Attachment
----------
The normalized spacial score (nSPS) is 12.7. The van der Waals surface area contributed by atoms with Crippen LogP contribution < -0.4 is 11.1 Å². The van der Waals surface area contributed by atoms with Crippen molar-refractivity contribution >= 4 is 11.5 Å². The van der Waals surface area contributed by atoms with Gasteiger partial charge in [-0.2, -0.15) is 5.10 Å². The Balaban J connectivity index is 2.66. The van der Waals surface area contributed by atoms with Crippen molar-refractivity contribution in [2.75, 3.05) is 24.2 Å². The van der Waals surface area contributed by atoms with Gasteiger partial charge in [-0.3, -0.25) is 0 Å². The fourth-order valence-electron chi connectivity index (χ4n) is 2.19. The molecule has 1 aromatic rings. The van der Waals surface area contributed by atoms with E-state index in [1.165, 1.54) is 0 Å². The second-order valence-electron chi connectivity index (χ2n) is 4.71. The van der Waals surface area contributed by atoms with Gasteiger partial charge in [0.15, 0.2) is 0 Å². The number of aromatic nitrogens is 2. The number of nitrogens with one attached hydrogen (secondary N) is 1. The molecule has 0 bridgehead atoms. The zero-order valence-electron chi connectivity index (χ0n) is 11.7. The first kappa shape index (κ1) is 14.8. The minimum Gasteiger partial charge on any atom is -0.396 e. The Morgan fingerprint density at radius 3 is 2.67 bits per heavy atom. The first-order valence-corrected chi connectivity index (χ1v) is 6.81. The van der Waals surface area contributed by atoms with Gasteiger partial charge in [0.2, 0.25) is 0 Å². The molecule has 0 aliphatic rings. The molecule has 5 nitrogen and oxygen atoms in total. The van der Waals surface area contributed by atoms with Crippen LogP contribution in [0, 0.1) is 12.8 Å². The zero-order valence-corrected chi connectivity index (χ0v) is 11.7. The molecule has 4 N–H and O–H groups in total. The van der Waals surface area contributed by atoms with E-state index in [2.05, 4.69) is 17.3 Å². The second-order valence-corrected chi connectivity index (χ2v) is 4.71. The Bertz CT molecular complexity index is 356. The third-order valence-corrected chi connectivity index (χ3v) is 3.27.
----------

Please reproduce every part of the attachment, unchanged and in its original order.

The normalized spacial score (nSPS) is 12.7. The van der Waals surface area contributed by atoms with Crippen LogP contribution < -0.4 is 11.1 Å². The van der Waals surface area contributed by atoms with Crippen molar-refractivity contribution >= 4 is 11.5 Å². The van der Waals surface area contributed by atoms with Gasteiger partial charge in [-0.2, -0.15) is 5.10 Å². The Balaban J connectivity index is 2.66. The van der Waals surface area contributed by atoms with Crippen molar-refractivity contribution in [2.75, 3.05) is 24.2 Å². The van der Waals surface area contributed by atoms with Gasteiger partial charge in [-0.3, -0.25) is 0 Å². The fourth-order valence-electron chi connectivity index (χ4n) is 2.19. The molecule has 1 aromatic rings. The van der Waals surface area contributed by atoms with E-state index in [1.165, 1.54) is 0 Å². The second-order valence-electron chi connectivity index (χ2n) is 4.71. The van der Waals surface area contributed by atoms with Gasteiger partial charge in [0.15, 0.2) is 0 Å². The number of aromatic nitrogens is 2. The number of nitrogens with one attached hydrogen (secondary N) is 1. The molecule has 0 bridgehead atoms. The zero-order valence-electron chi connectivity index (χ0n) is 11.7. The first kappa shape index (κ1) is 14.8. The minimum Gasteiger partial charge on any atom is -0.396 e. The Morgan fingerprint density at radius 3 is 2.67 bits per heavy atom. The first-order valence-corrected chi connectivity index (χ1v) is 6.81. The van der Waals surface area contributed by atoms with Gasteiger partial charge in [0.2, 0.25) is 0 Å². The molecule has 0 aliphatic rings. The molecule has 5 nitrogen and oxygen atoms in total. The van der Waals surface area contributed by atoms with Crippen LogP contribution in [0, 0.1) is 12.8 Å². The zero-order valence-corrected chi connectivity index (χ0v) is 11.7. The molecule has 4 N–H and O–H groups in total. The van der Waals surface area contributed by atoms with E-state index in [2.05, 4.69) is 17.3 Å². The second-order valence-corrected chi connectivity index (χ2v) is 4.71. The Bertz CT molecular complexity index is 356. The third-order valence-corrected chi connectivity index (χ3v) is 3.27.